Looking for advice on a model format
I'm trying to write a nice binary mesh/model format, which I'll be able to read from a file quickly and easily. I have Assimp working, so I can import from other formats in order to save in my own, but I need some advice on how to organize everything.
One thing I want to avoid is a node/tree based file. I want everything in arrays, to make file reading as fast as possible. File I/O will likely end up being the main bottleneck in my game engine, so I want to make sure it's as fast as possible. If I'm wrong, and somehow node-based files are faster, please let me know.
So far I'm storing all of the vertices in a single packed array - No separate arrays for separate components, everything is together. My initial idea was then to have a single index array, and then use glDrawRangeElements in between each call (when I need to change materials, for instance), but I read that using glDrawRangeElements is quite a lot slower than simply glDrawElements, so I was considering putting each sub-mesh in it's own index buffer.
Question #1) Store sub-meshes together in a single index buffer, calling glDrawRangeElements, or in separate buffers, calling glDrawElements?
So far, for the vertex itself, I have 2 separate structures, each one a multiple of 32 bytes (I've read that it makes a big difference when transferring buffers to the gpu). The first, a minimalist vertex, contains 3 floats for it's position (x, y, z), 2 floats for texture coordinates (u, v), and 3 floats for the normal (x, y, z), a total of exactly 32 bytes. The second, which will probably be used most often for static geometry, contains everything in the first, plus 3 floats for a tangent (x, y, z), 3 floats for a bitangent (x, y, z), and then 8 bytes of padding, for a total of 64 bytes. The only advantage of the second over the first is that it supports tangent space normal mapping, and frankly, I don't enjoy having 8 bytes of padding. Is there something I could be using those 8 bytes for? Right now, it's wasted memory....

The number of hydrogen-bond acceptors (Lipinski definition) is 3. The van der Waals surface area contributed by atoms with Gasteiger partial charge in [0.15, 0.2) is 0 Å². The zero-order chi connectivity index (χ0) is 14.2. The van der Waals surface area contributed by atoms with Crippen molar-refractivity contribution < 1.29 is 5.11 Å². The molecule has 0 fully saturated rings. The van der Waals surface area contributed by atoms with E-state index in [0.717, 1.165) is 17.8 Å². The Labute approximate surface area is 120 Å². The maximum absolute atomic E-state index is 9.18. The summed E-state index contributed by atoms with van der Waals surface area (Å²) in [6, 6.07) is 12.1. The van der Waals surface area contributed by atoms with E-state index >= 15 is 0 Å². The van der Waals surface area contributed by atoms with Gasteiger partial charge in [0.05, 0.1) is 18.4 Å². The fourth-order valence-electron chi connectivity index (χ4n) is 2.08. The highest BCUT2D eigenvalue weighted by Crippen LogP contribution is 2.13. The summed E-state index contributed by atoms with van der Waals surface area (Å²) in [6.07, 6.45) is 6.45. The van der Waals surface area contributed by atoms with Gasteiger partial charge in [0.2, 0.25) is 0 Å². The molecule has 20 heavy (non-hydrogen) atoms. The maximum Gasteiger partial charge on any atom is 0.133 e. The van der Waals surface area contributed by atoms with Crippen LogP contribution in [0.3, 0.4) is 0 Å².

Question #2) Do the first 2 vertex formats look good? What could I use those 8 extra bytes for?
Next, I need to be able to support the following features:
- Transform animations (rotation, translation, and scale of an entire sub-mesh over a period of time)
- Skinning (hardware skeletal animation, with animations in separate files)
- Morph targets (both as an animation on it's own, and to be used alongside skeletal animation)
And, frankly, I have no idea how to implement any of those features, but I want to prepare my model files to be able to support it.
For transformation animation, the best idea I can think of is to store a "timeline" along with each sub-mesh. The timeline would be an array where each element is a keyframe containing a matrix and a time, and the game would interpolate between one matrix and the next based on the current time.
As for skinning... Frankly, I'm not sure where to start. I've done some Google searching, but most of the information I've found has been scattered and/or incomplete. Can somebody share a link to a comprehensive skinning tutorial in GLSL? I want to do it in the vertex shader, but I want to maintain compatibility with OpenGL 2.0 and 2.1, so I'd rather not use integer attributes (which are only available in GL 3+).
For morphing... My best guess is to store each morph target as it's own vertex buffer, and then send multiple vertices to the vertex shader, which will interpolate between them. How can I do that? I can't bind two vertex buffers at once, can I?
Any advice that you could share would be much appreciated!